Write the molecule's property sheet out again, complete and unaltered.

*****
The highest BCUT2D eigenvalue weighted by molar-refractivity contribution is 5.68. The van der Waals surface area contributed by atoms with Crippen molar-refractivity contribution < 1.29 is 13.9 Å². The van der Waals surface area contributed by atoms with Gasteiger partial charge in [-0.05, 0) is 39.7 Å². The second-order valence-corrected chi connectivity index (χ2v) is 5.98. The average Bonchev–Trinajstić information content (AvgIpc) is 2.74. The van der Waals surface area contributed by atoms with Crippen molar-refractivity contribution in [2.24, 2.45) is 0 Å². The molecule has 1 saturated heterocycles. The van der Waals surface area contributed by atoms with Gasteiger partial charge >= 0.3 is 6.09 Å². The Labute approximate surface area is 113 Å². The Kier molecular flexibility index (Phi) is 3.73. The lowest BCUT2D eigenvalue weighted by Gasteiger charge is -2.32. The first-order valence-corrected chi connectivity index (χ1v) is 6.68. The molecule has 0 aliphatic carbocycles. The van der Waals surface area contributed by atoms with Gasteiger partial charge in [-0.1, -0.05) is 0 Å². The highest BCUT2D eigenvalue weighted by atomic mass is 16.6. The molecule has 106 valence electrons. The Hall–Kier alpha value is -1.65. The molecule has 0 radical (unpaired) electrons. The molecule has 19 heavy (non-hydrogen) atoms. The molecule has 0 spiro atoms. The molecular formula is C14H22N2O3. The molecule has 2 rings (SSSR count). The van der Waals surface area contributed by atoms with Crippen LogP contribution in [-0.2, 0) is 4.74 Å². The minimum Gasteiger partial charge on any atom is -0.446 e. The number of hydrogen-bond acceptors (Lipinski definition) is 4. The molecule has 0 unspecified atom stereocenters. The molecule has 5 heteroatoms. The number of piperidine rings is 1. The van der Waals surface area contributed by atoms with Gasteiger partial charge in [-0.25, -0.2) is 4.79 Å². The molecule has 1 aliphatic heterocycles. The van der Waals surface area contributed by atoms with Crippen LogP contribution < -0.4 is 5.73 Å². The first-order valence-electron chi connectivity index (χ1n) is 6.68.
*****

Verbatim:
The highest BCUT2D eigenvalue weighted by molar-refractivity contribution is 5.68. The van der Waals surface area contributed by atoms with Crippen molar-refractivity contribution < 1.29 is 13.9 Å². The van der Waals surface area contributed by atoms with Gasteiger partial charge in [-0.05, 0) is 39.7 Å². The second-order valence-corrected chi connectivity index (χ2v) is 5.98. The average Bonchev–Trinajstić information content (AvgIpc) is 2.74. The van der Waals surface area contributed by atoms with Crippen molar-refractivity contribution in [2.24, 2.45) is 0 Å². The molecule has 1 saturated heterocycles. The van der Waals surface area contributed by atoms with Gasteiger partial charge >= 0.3 is 6.09 Å². The Labute approximate surface area is 113 Å². The Kier molecular flexibility index (Phi) is 3.73. The lowest BCUT2D eigenvalue weighted by Gasteiger charge is -2.32. The first-order valence-corrected chi connectivity index (χ1v) is 6.68. The molecule has 0 aliphatic carbocycles. The van der Waals surface area contributed by atoms with Gasteiger partial charge in [-0.1, -0.05) is 0 Å². The highest BCUT2D eigenvalue weighted by atomic mass is 16.6. The molecule has 106 valence electrons. The Hall–Kier alpha value is -1.65. The molecule has 0 radical (unpaired) electrons. The molecule has 19 heavy (non-hydrogen) atoms. The molecule has 0 spiro atoms. The molecular formula is C14H22N2O3. The molecule has 2 rings (SSSR count). The van der Waals surface area contributed by atoms with Crippen LogP contribution in [-0.2, 0) is 4.74 Å². The minimum Gasteiger partial charge on any atom is -0.446 e. The number of hydrogen-bond acceptors (Lipinski definition) is 4. The molecule has 0 unspecified atom stereocenters. The molecule has 5 heteroatoms. The number of piperidine rings is 1. The van der Waals surface area contributed by atoms with Gasteiger partial charge in [-0.25, -0.2) is 4.79 Å². The molecule has 1 aliphatic heterocycles. The van der Waals surface area contributed by atoms with Crippen LogP contribution < -0.4 is 5.73 Å². The first-order valence-electron chi connectivity index (χ1n) is 6.68.